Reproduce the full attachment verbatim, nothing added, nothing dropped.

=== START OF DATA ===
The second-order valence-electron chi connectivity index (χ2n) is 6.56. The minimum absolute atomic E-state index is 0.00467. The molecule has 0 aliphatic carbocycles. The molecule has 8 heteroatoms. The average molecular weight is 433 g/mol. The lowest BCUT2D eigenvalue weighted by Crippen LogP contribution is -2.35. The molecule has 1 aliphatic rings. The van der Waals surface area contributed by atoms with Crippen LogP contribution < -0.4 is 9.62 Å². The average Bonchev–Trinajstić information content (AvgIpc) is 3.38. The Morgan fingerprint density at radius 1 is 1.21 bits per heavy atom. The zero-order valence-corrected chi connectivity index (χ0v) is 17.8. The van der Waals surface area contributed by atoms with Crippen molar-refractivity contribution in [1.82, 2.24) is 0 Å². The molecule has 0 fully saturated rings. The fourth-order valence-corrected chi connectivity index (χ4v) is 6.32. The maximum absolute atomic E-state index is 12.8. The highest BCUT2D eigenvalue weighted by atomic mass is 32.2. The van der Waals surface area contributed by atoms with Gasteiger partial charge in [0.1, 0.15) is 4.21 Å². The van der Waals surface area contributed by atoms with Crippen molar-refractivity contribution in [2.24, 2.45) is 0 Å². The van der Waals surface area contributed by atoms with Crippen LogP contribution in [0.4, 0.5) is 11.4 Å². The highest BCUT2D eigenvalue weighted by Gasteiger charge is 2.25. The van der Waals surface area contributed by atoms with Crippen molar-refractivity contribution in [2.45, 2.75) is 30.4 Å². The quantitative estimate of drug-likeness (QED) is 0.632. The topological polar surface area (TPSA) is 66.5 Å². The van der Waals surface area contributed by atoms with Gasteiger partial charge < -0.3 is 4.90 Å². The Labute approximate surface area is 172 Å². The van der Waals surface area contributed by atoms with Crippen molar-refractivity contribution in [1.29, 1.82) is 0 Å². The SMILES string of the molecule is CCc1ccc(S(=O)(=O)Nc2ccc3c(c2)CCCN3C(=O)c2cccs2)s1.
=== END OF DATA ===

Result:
The second-order valence-electron chi connectivity index (χ2n) is 6.56. The minimum absolute atomic E-state index is 0.00467. The molecule has 0 aliphatic carbocycles. The molecule has 8 heteroatoms. The average molecular weight is 433 g/mol. The lowest BCUT2D eigenvalue weighted by Crippen LogP contribution is -2.35. The molecule has 1 aliphatic rings. The van der Waals surface area contributed by atoms with Crippen LogP contribution < -0.4 is 9.62 Å². The average Bonchev–Trinajstić information content (AvgIpc) is 3.38. The Morgan fingerprint density at radius 1 is 1.21 bits per heavy atom. The zero-order valence-corrected chi connectivity index (χ0v) is 17.8. The van der Waals surface area contributed by atoms with Crippen molar-refractivity contribution in [1.82, 2.24) is 0 Å². The molecule has 0 fully saturated rings. The fourth-order valence-corrected chi connectivity index (χ4v) is 6.32. The maximum absolute atomic E-state index is 12.8. The highest BCUT2D eigenvalue weighted by atomic mass is 32.2. The van der Waals surface area contributed by atoms with Gasteiger partial charge in [0.1, 0.15) is 4.21 Å². The van der Waals surface area contributed by atoms with Crippen molar-refractivity contribution in [2.24, 2.45) is 0 Å². The van der Waals surface area contributed by atoms with Crippen LogP contribution in [0.4, 0.5) is 11.4 Å². The highest BCUT2D eigenvalue weighted by Gasteiger charge is 2.25. The van der Waals surface area contributed by atoms with Crippen molar-refractivity contribution in [2.45, 2.75) is 30.4 Å². The quantitative estimate of drug-likeness (QED) is 0.632. The topological polar surface area (TPSA) is 66.5 Å². The van der Waals surface area contributed by atoms with Gasteiger partial charge < -0.3 is 4.90 Å². The Labute approximate surface area is 172 Å². The van der Waals surface area contributed by atoms with Crippen molar-refractivity contribution in [1.29, 1.82) is 0 Å². The SMILES string of the molecule is CCc1ccc(S(=O)(=O)Nc2ccc3c(c2)CCCN3C(=O)c2cccs2)s1.